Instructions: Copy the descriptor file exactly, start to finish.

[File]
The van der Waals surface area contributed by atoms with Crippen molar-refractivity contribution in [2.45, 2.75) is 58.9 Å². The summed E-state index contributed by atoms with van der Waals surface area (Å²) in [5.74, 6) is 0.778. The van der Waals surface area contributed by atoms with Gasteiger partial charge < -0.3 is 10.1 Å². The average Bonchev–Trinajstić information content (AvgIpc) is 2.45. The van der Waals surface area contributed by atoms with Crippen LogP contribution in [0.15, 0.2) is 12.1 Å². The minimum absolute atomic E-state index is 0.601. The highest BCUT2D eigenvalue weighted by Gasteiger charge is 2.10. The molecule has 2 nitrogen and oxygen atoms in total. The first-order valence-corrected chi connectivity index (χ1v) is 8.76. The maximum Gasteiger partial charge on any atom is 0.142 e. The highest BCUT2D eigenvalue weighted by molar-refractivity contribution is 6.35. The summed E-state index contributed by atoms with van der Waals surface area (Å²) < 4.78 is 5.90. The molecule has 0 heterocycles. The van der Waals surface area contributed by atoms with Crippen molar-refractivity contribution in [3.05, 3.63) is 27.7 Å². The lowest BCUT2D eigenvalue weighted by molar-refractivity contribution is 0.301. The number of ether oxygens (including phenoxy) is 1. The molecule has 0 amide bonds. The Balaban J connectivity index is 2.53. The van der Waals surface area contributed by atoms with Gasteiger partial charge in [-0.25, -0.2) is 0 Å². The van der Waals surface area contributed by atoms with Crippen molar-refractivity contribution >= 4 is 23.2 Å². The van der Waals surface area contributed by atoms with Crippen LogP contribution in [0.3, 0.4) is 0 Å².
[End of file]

The van der Waals surface area contributed by atoms with Crippen molar-refractivity contribution in [2.45, 2.75) is 58.9 Å². The summed E-state index contributed by atoms with van der Waals surface area (Å²) in [5.74, 6) is 0.778. The van der Waals surface area contributed by atoms with Gasteiger partial charge < -0.3 is 10.1 Å². The average Bonchev–Trinajstić information content (AvgIpc) is 2.45. The van der Waals surface area contributed by atoms with Crippen LogP contribution in [0.15, 0.2) is 12.1 Å². The minimum absolute atomic E-state index is 0.601. The highest BCUT2D eigenvalue weighted by Gasteiger charge is 2.10. The molecule has 2 nitrogen and oxygen atoms in total. The first-order valence-corrected chi connectivity index (χ1v) is 8.76. The maximum Gasteiger partial charge on any atom is 0.142 e. The highest BCUT2D eigenvalue weighted by molar-refractivity contribution is 6.35. The summed E-state index contributed by atoms with van der Waals surface area (Å²) < 4.78 is 5.90. The molecule has 0 heterocycles. The van der Waals surface area contributed by atoms with Crippen molar-refractivity contribution in [3.05, 3.63) is 27.7 Å². The lowest BCUT2D eigenvalue weighted by molar-refractivity contribution is 0.301. The number of ether oxygens (including phenoxy) is 1. The molecule has 0 amide bonds. The Balaban J connectivity index is 2.53. The van der Waals surface area contributed by atoms with Gasteiger partial charge in [-0.25, -0.2) is 0 Å². The van der Waals surface area contributed by atoms with Crippen molar-refractivity contribution >= 4 is 23.2 Å². The van der Waals surface area contributed by atoms with Crippen LogP contribution in [0.3, 0.4) is 0 Å².